It is becoming increasingly clear that Donald Trump is not always his own best advocate. A case in point came today during the testimony of former Ambassador to Ukraine Marie Yovanovitch when Trump decided to live-tweet criticism of her. “Everywhere Marie Yovanovitch went turned bad. She started off in Somalia, how did that go? Then fast forward to Ukraine, where the new Ukrainian president spoke unfavorably about her in my second phone call with him. It is a U.S. President’s absolute right to appoint ambassadors,” he asserted. In effect, he was blaming the multi-decade civil servant for some of the world’s toughest hotspots, including when she was merely a junior official in her late twenties stationed in Somalia.
Trump’s tweet sent the hearing careening off in a new direction—and it wasn’t to his benefit. Intelligence Committee Chair Adam Schiff (D-CA) pounced, halting the Democratic counsel’s questioning to read Yovanovitch the tweet. “I don’t think I have such powers, not in Mogadishu Somalia and not in other places,” she responded. “I can’t speak to what the president is trying to do, but I think the effect is to be intimidating.”
“I want to let you know Ambassador that some of us here take witness intimidation very seriously,” Schiff assured her. Voter intimidation is a federal crime, and Democrats may include the criticism-in-real-time as another article of impeachment.
It wasn’t just liberals who were dumbfounded by the tweet. Leading Republican lawmakers, including Jim Jordan, turned silent when asked about the tweet. Prominent conservative outlets also expressed perplexity, if not disbelief. “This whole hearing turned on a dime when the president tweeted about her real time,” observed Fox News host Bret Baier.
“The president was not advised by counsel in deciding to do this tweet. Extraordinarily poor judgment . . . Obviously this was quite injurious,” observed Ken Starr, who led the special counsel investigation into the Clinton administration.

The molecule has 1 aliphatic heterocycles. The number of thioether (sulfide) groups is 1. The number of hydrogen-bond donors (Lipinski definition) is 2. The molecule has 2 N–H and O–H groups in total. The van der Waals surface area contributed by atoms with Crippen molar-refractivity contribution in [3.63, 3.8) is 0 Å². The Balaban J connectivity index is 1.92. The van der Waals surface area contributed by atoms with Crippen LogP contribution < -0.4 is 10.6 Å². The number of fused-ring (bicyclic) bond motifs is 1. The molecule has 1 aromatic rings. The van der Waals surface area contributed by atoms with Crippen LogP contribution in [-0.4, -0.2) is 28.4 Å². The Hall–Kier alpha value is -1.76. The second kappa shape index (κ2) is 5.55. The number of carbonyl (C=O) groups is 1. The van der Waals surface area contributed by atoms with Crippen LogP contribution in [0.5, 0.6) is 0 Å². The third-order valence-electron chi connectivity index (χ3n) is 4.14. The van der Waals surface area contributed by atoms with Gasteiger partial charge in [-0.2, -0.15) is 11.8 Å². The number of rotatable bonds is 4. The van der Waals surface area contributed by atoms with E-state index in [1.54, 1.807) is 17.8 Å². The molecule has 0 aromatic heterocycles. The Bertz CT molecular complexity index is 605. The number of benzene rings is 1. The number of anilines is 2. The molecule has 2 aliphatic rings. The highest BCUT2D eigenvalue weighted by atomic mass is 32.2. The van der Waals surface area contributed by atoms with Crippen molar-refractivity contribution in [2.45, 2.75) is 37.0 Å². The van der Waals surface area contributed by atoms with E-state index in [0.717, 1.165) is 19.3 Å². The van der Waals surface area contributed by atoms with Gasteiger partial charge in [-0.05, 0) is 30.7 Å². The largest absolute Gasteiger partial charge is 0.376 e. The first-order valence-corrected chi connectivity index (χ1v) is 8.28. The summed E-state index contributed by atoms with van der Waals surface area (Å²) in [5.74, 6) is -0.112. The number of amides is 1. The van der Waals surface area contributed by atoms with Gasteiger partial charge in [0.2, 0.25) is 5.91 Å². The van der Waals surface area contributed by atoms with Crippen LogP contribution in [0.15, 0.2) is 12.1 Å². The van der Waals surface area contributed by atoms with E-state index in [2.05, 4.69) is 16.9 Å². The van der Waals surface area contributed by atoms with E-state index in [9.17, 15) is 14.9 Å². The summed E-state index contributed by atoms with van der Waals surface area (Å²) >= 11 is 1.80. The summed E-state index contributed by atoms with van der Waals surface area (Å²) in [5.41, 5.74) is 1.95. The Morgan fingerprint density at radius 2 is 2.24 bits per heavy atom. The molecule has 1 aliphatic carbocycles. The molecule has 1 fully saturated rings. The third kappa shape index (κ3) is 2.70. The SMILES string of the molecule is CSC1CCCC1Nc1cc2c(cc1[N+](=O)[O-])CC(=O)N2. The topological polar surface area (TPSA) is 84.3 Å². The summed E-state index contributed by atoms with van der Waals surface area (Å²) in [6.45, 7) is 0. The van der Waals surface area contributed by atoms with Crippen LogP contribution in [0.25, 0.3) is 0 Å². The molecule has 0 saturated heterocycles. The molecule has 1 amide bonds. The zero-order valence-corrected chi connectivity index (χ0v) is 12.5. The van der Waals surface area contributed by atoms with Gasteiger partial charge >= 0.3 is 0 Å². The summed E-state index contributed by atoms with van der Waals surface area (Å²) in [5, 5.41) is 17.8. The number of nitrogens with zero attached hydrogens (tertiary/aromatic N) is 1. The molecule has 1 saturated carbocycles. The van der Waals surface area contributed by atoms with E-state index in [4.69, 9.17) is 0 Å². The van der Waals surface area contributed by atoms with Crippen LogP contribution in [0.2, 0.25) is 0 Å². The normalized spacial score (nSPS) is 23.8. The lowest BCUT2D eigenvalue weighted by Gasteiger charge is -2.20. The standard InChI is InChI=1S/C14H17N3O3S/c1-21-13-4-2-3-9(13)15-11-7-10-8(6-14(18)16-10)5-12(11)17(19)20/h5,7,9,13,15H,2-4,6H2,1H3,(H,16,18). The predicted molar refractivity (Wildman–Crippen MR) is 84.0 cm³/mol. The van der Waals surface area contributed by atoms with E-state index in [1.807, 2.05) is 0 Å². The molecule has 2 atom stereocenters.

“You just made her case of intimidation. Is no one in the room with you?” Michael Steele, former chairman of the Republican National Committee, tweeted at Trump.
After this occurrence, still early in the afternoon, the entire hearing sagged like a leaking balloon. Suddenly, Republicans were hesitant to strike at Yovanovitch’s narrative, fearful of coming across as bullying or even “intimidating.” Already appearing at the start of the morning as a professional diplomat unfairly dismissed for reasons outside of her control, Trump’s tweet effectively ratified her victim status.
Republicans tried to regain their footing. Rep. Mike Conway (R-TX) attempted to do damage control by throwing effusive praise at Yovanovitch’s ambassadorial career. He said her students at Georgetown University (where she now teaches) “benefit from your experience and your inspiration.” Conway had her confirm that her compensation has not been affected by her recall from Kiev and that her State Department colleagues, “the folks you respect the most still respect you and appear to hold you in high regard and high affection.”
Conway’s goal through this odd line of questioning was to give the appearance that the ambassador has not been negatively affected by events this year or that her personal life has suffered. This would contribute to the argument that President Trump can’t intimidate a person who has suffered no undue consequences. But the exchange was so roundabout that it’s unlikely Conway’s attempt at throwing the drowning president a lifejacket will stop him from sinking.
As had been pointed out ad infinitum, it was Trump’s decision to swim this far out to sea. The administration has been plagued with personnel problems since election night, with the chief executive showing carelessness and inattention to who he staffs.
“I worked to advance U.S. policy fully embraced by Democrats and Republicans alike to help Ukraine become a stable and independent democratic state with a market economy integrated into Europe,” said Yovanovitch during her opening statement. She’s correct because Trump never officially verbalized a new stance on Ukraine, a realistic one that reassesses core American interests. Now, surrounded by those who oppose what are supposed to be his primary policy issues, he lashes out when they work against what he never committed to in the first place.
Trump’s reframing of the testimony makes it difficult to address the substance of what Yovanovitch said, which was replete with conventional establishment thinking about Ukraine.
“It is in America’s national security interest to help Ukraine transform into a country where the rule of law governs, and corruption is held in check,” the former ambassador said, calling corruption in Ukraine a “top U.S. priority.” Really? In a world that’s seeing continued protests through Arab capitals, a sustained standoff with Iran in the Persian Gulf, and an increasing tense cold shoulder with North Korea, a top U.S. priority is making sure Ukrainians trust their local city council?
A stronger GOP response might have been questioning the benefits of U.S. policy and asking what relevance an ambassador dismissed prior to the alleged quid pro quo had to the proceedings. Instead, Trump blew it all up. He bought another day of bad optics and burnished Yovanovitch’s credentials—all for the price of less than 280 characters.
Hunter DeRensis is a reporter at the National Interest.